Shibari - 縛り

Shibari is the Japanese term for "bind".

Bind, constrain, subdue, inhibit, render helpless, and submissive to the will of others. Tying is one of the simplest erotic games to put into practice. 

Some practical circumstances favored the development of the shibari in Japan. Here, the act of tying is part of everyday life: traditional dresses do not have buttons, but are closed with fabric bands; the handle of the katana, the typical Japanese sword, is made with a ribbon of tied and woven fabric; the rope is used to delimit the sacred areas in the temples, and the list could go on much longer...

Before shibari, there was hojo-jutsu, a martial art that consists in immobilizing an opponent by one or more ropes.

The rope became a useful tool for several purposes related to the capture of prisoners: transfer of prisoners at risk of escape; torture to obtain military information from prisoners of war, or confessions from ordinary prisoners; public exposure of evildoers as punishment. In the Japanese people, a link begins to be created between being tied up, humiliation and suffering. At the same time, it should not be forgotten that the sacred areas are girded with a rope and that the most precious gifts are decorated with ritual knots. When we bond someone, we are creating for that person - and for us - a difficult but equally rewarding experience.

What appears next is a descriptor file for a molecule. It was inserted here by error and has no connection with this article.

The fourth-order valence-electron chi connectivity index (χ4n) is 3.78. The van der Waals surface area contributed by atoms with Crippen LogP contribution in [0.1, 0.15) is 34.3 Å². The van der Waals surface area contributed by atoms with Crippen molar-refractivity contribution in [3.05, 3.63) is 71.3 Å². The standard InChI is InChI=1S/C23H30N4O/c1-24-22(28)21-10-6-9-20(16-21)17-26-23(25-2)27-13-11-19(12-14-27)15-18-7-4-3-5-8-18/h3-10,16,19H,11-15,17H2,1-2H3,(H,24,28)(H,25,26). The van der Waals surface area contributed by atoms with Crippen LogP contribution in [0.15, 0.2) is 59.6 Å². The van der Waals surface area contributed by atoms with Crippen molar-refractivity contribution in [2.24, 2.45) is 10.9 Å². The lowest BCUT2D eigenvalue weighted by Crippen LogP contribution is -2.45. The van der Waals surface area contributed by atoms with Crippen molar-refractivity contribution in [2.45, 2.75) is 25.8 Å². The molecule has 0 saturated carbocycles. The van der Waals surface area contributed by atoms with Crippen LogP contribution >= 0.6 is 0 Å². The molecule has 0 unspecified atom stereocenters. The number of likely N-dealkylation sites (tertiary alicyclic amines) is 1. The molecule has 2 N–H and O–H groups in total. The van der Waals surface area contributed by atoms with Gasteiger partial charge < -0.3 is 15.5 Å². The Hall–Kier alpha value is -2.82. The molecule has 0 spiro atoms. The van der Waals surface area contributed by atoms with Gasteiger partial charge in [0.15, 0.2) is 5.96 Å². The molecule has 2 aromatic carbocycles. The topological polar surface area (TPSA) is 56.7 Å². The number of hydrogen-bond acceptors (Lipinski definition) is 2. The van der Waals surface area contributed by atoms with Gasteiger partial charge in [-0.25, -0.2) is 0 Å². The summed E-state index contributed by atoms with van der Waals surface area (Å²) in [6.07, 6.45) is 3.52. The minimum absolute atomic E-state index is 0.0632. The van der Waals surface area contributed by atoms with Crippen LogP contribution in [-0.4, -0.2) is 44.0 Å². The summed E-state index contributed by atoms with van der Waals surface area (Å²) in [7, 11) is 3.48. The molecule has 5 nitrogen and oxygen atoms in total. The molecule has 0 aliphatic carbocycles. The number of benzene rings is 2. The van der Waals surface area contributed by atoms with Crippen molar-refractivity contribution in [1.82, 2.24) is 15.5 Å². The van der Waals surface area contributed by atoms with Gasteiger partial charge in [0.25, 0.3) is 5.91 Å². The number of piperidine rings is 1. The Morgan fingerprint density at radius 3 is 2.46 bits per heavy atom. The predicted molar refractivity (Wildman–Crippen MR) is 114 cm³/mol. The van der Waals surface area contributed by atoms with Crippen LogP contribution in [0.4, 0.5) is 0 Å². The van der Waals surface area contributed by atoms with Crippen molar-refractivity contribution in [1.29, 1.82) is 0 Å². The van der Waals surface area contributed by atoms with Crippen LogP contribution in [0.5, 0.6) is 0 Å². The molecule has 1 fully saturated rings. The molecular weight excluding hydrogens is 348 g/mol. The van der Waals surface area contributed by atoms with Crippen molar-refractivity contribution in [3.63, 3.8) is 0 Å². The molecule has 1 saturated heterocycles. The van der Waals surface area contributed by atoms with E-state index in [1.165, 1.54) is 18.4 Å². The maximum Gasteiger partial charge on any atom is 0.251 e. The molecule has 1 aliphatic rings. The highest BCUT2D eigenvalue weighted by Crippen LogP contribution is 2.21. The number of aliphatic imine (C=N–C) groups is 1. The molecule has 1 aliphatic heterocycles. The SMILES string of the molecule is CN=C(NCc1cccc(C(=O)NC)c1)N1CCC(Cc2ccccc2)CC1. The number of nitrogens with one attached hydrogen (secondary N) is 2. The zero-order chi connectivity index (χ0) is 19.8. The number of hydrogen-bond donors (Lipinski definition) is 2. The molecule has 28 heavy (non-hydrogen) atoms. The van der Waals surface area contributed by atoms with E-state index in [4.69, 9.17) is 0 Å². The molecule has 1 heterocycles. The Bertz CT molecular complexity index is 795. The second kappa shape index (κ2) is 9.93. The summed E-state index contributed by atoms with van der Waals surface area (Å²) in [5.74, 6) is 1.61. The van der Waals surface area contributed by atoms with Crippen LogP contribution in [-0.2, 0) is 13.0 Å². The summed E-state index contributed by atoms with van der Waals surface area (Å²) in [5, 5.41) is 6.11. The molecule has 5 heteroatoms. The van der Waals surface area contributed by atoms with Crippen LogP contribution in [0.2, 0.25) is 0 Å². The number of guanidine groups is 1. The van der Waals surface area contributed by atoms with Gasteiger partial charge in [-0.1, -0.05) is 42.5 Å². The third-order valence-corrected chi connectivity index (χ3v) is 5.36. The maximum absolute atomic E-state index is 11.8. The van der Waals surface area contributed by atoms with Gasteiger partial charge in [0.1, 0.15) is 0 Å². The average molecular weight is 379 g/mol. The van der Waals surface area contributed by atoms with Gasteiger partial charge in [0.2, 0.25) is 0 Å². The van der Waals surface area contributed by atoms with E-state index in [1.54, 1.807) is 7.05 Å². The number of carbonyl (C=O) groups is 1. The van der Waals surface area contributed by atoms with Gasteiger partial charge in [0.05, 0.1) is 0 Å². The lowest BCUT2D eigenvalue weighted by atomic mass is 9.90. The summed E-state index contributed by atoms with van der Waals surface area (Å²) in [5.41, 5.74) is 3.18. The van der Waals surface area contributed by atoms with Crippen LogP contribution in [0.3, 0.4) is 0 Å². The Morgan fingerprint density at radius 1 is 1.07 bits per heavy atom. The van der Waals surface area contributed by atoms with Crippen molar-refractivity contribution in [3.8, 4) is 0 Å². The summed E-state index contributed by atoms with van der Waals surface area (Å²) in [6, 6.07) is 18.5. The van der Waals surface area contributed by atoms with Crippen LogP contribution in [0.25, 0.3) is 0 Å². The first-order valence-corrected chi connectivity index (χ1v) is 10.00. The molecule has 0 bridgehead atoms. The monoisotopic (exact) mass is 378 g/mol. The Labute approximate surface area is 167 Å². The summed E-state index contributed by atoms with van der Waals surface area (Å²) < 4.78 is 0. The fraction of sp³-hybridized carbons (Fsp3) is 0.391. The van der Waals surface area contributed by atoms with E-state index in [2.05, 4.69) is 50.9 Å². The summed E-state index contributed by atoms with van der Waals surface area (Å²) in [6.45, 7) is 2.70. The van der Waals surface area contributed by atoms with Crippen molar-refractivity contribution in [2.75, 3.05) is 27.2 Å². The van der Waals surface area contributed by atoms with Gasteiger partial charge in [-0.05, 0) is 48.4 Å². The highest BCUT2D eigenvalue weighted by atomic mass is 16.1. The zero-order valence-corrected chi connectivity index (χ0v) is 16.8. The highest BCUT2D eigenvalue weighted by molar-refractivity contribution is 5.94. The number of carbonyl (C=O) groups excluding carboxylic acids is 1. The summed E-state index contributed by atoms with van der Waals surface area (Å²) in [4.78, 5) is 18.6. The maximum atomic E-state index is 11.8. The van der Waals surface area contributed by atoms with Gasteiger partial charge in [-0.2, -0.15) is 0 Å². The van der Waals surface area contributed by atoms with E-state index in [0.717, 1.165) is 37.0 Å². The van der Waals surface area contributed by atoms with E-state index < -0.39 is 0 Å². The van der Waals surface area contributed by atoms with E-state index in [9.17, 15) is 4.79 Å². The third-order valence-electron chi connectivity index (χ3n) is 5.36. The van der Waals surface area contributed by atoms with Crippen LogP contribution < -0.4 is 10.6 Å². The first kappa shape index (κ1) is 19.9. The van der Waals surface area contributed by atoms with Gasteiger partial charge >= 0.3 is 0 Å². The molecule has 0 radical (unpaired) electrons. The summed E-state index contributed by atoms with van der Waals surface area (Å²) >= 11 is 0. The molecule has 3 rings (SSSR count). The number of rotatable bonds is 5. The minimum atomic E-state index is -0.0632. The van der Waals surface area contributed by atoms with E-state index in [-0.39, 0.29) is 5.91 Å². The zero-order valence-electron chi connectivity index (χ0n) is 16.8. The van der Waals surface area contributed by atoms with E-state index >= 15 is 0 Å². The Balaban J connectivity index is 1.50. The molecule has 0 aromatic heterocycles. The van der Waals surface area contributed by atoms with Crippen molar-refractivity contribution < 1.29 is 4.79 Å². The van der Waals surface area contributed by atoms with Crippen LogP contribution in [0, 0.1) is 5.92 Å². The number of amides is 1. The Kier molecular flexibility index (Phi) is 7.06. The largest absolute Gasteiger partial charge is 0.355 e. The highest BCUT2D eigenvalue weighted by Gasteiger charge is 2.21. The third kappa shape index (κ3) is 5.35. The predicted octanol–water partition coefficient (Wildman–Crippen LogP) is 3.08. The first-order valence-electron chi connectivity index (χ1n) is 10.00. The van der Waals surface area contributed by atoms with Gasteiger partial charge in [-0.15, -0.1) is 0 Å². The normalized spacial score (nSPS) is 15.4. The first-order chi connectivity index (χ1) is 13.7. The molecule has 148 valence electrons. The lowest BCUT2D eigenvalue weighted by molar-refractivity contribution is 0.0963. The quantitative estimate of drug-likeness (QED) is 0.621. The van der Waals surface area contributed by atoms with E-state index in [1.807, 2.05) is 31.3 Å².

The ancient Japanese tortures were very slow. The purpose of this slowness was to induce a psychological breakdown in the prisoner. The modern shibari inherits the slow progression from these techniques by shifting their intentions. Today the slow progression allows the tied person to eroticize the suffering that grows little by little. 

Ties, empathy, eros, abandonment, responsibility are indissoluble… the simple ropes, made of jute, hemp, cotton, polyester, scarves, ties, chains, barbed wire, and why not leather ropes. Black leather, colored, with an unmistakable scent and touch that embraces in opulent weaves of simple knots.


See the video on Youtube

Written by Federica Tattoli